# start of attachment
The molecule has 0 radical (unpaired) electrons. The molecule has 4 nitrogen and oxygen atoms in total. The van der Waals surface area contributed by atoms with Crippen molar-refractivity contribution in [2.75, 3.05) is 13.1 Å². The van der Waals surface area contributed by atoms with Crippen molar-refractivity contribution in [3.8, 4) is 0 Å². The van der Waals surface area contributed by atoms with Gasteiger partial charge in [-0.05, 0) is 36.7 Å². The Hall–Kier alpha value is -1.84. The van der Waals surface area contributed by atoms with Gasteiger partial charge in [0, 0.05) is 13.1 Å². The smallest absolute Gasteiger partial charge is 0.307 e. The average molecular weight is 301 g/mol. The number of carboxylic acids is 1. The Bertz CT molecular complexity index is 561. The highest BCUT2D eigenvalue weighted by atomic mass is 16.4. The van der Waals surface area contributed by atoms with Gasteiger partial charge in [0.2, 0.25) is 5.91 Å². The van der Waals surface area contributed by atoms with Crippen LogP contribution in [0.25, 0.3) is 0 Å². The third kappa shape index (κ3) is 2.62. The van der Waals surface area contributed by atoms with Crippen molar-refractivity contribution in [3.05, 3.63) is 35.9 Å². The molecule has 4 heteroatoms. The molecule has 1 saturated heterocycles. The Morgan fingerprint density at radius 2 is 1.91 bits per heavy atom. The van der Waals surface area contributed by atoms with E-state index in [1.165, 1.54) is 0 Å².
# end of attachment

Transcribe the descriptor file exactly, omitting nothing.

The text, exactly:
The molecule has 0 radical (unpaired) electrons. The molecule has 4 nitrogen and oxygen atoms in total. The van der Waals surface area contributed by atoms with Crippen molar-refractivity contribution in [2.75, 3.05) is 13.1 Å². The van der Waals surface area contributed by atoms with Crippen molar-refractivity contribution in [3.8, 4) is 0 Å². The van der Waals surface area contributed by atoms with Gasteiger partial charge in [-0.05, 0) is 36.7 Å². The Hall–Kier alpha value is -1.84. The van der Waals surface area contributed by atoms with Gasteiger partial charge in [0, 0.05) is 13.1 Å². The smallest absolute Gasteiger partial charge is 0.307 e. The average molecular weight is 301 g/mol. The number of carboxylic acids is 1. The Bertz CT molecular complexity index is 561. The highest BCUT2D eigenvalue weighted by atomic mass is 16.4. The van der Waals surface area contributed by atoms with Gasteiger partial charge in [0.2, 0.25) is 5.91 Å². The van der Waals surface area contributed by atoms with Crippen LogP contribution in [0.25, 0.3) is 0 Å². The third kappa shape index (κ3) is 2.62. The van der Waals surface area contributed by atoms with Crippen molar-refractivity contribution in [3.05, 3.63) is 35.9 Å². The molecule has 4 heteroatoms. The molecule has 1 saturated heterocycles. The Morgan fingerprint density at radius 2 is 1.91 bits per heavy atom. The van der Waals surface area contributed by atoms with E-state index in [1.165, 1.54) is 0 Å².